The Biggest Buildings on Earth: From Airplane Assembly to Waterparks

By Freddie Pierce
Since so many of you responded to our article “The Top Warehousing Sites in the World” as it appeared in our January issue of Supply Chain...

Since so many of you responded to our article “The Top Warehousing Sites in the World” as it appeared in our January issue of Supply Chain Digital, we decided to follow it up with a piece on the largest buildings in the world, by volume. The warehousing ones were big in their own right, but the mammoth feats of construction that you see below take the cake in terms of size. Usable space and floor space define the title ‘biggest building in the world’ so it should come as no surprise that three of the largest buildings are assembly lines for the biggest things humans can make: airplanes. Well, technically, one of these buildings is an assembly line for NASA’s Space Shuttles, but space shuttles are in the same ballpark as airplanes so we’ll count it. We think you’ll be surprised at No. 3 on this list.

1. Boeing Plant
Location: Everett, Washington
Floor Area: 398,000 square meters (4.3 million square feet)
Volume: 13.3 million cubic meters (472 million cubic feet)
Description: The Boeing Plant in Everett opened in 1967 and it rolled out its first 747 on Sept. 30, 1968. It was originally built to house the construction of the flagship 747 model, but it is now home to the 787 Dreamliner model, which Boeing is using as a new flagship moving into 2011 and beyond.
Video: 787 Dreamliner 

2. Jean-Luc Lagardere Plant
Location: Toulouse-Blagnac , France
Floor Area: 122,500 square meters (1,320,000 square feet)
Volume: 5.6 million cubic meters (199 million cubic feet)
Description: The Jean-Luc Lagardere Plant is the assembly hall and ground test site for the Airbus A380. The JLL plant helps manage and complete very short production deadlines for the Airbus A380 model. It’s been said that over 50,000 tons of steel was used in the construction of the Jean-Luc Lagardere Airbus A380 plant.
Video: Airbus A380 Construction 

3. Aerium
Location: Brandenburg, Germany
Floor Area: 70,000 square meters (753,000 square feet)
Volume: 5.2 million cubic meters (184 million cubic feet)
Description: The Aerium in Brandeburg is home to Tropical Islands, the largest indoor water park in the world. The Aerium was originally built to house the construction of a giant German gun ship, but the plans for that fell through. Now it’s home to an indoor tropical resort that sees over 8,000 visitors per day.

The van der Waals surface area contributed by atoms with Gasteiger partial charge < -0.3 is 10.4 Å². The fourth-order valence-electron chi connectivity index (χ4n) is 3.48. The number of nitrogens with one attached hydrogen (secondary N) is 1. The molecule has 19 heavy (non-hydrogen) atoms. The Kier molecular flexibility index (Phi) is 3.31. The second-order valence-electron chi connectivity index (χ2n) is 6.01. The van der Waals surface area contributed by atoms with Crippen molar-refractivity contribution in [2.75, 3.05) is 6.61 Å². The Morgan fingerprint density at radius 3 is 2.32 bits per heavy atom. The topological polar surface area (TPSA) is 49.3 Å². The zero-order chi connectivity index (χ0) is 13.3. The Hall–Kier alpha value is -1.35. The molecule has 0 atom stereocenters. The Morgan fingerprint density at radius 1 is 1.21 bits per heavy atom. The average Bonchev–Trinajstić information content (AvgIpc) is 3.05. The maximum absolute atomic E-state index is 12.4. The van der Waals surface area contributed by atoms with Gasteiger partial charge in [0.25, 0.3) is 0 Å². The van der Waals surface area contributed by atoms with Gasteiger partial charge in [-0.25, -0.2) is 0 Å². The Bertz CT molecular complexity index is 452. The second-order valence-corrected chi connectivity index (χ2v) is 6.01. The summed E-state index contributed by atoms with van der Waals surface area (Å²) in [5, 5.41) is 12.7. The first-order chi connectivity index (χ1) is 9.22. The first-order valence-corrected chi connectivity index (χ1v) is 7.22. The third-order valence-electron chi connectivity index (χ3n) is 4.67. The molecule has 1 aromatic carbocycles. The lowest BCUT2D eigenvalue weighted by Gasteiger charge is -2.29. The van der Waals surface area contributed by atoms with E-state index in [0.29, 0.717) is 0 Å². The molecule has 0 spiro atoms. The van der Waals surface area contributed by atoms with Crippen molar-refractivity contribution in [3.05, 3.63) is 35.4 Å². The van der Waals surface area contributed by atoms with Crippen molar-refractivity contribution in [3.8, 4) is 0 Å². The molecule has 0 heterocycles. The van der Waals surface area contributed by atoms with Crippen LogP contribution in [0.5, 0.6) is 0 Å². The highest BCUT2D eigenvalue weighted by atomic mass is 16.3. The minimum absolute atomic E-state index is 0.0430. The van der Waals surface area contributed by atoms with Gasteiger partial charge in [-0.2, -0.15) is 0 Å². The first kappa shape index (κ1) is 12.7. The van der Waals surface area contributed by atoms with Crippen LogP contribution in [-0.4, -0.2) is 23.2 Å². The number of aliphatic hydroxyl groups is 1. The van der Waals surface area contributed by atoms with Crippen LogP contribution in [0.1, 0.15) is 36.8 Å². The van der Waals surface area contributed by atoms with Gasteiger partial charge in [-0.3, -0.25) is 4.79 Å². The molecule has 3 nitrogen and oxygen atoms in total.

Video: Home Video of the Aerium 

4. NASA Vehicle Assembly Building
Location: Brevard County, Florida
Floor Area: 32,374 square meters (348,000 square feet)
Volume: 3.66 million cubic meters (130 million cubic feet)
Descrip: Originally built for the simultaneous assembly of four Saturn V Rockets, the NASA Vehicle Assembly Building in Brevard County, Florida is home to all of NASA’s space construction and operations. To give you a little perspective on the height of NASA Assembly Building, consider that it’s 220 feet higher than the Statue of Liberty. On the guided tours given by NASA, the tour guides say this of the NASA Assembly Building: “If you could cut the Empire State building up into pieces, you could put it in the assembly building three and three quarter times.” Leave it up to the nerds at NASA to come up with such a convoluted way of saying, the size of the NASA Assembly Building is 3.75 Empire State Buildings. Go back to your cubicle, nerds. *Looks around at my own cubicle, sighs*

As always, please feel free to contact us at our Supply-Chain Digital Facebook Page and don’t forget to friend request me on my own personal Facebook page at Brett Supply Chain. Things are going to be a little different around here from now on, and I look forward to providing you with the very best supply chain stories and information. If you like what you see on our Facebook Page, then the next step is definitely linking up with our Twitter, which is where we provide the very latest news and updates for the supply chain executives of the world. Check it out: SupplyChainD. It's not just news though, I will be putting my own personal touch on these stories so that it's not just a reproduction of the news. You'll like it, I promise. 

That's not too much for you to handle is it? 

Yeah, didn't think so.


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